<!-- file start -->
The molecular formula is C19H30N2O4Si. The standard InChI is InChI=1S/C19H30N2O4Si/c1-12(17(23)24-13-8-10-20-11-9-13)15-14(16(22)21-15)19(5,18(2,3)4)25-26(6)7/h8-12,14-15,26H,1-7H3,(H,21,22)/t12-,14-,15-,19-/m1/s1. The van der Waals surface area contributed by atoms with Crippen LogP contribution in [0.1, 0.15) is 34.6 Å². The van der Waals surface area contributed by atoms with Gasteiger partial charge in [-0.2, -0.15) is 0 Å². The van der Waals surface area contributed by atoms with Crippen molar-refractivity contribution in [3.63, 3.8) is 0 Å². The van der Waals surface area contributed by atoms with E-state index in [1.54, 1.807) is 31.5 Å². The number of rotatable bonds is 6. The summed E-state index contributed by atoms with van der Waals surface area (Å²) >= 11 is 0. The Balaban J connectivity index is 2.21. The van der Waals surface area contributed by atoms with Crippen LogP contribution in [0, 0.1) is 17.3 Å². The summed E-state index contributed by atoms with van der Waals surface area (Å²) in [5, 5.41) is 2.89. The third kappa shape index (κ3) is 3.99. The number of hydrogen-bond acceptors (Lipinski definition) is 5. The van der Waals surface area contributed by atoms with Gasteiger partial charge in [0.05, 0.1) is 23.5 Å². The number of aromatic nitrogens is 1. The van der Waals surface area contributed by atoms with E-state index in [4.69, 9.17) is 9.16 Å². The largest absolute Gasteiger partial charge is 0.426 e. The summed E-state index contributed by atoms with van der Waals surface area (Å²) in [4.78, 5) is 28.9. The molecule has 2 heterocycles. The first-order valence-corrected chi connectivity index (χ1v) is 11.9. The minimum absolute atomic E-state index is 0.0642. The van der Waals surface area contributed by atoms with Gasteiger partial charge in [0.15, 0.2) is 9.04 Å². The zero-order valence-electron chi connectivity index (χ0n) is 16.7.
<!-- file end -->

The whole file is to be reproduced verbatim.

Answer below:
The molecular formula is C19H30N2O4Si. The standard InChI is InChI=1S/C19H30N2O4Si/c1-12(17(23)24-13-8-10-20-11-9-13)15-14(16(22)21-15)19(5,18(2,3)4)25-26(6)7/h8-12,14-15,26H,1-7H3,(H,21,22)/t12-,14-,15-,19-/m1/s1. The van der Waals surface area contributed by atoms with Crippen LogP contribution in [0.1, 0.15) is 34.6 Å². The van der Waals surface area contributed by atoms with Gasteiger partial charge in [-0.2, -0.15) is 0 Å². The van der Waals surface area contributed by atoms with Crippen molar-refractivity contribution in [3.63, 3.8) is 0 Å². The van der Waals surface area contributed by atoms with E-state index in [1.54, 1.807) is 31.5 Å². The number of rotatable bonds is 6. The summed E-state index contributed by atoms with van der Waals surface area (Å²) >= 11 is 0. The Balaban J connectivity index is 2.21. The van der Waals surface area contributed by atoms with Crippen LogP contribution in [0, 0.1) is 17.3 Å². The summed E-state index contributed by atoms with van der Waals surface area (Å²) in [5, 5.41) is 2.89. The third kappa shape index (κ3) is 3.99. The number of hydrogen-bond acceptors (Lipinski definition) is 5. The van der Waals surface area contributed by atoms with Gasteiger partial charge in [0.05, 0.1) is 23.5 Å². The number of aromatic nitrogens is 1. The van der Waals surface area contributed by atoms with E-state index in [4.69, 9.17) is 9.16 Å². The largest absolute Gasteiger partial charge is 0.426 e. The summed E-state index contributed by atoms with van der Waals surface area (Å²) in [4.78, 5) is 28.9. The molecule has 2 heterocycles. The first-order valence-corrected chi connectivity index (χ1v) is 11.9. The minimum absolute atomic E-state index is 0.0642. The van der Waals surface area contributed by atoms with Gasteiger partial charge in [0.15, 0.2) is 9.04 Å². The zero-order valence-electron chi connectivity index (χ0n) is 16.7.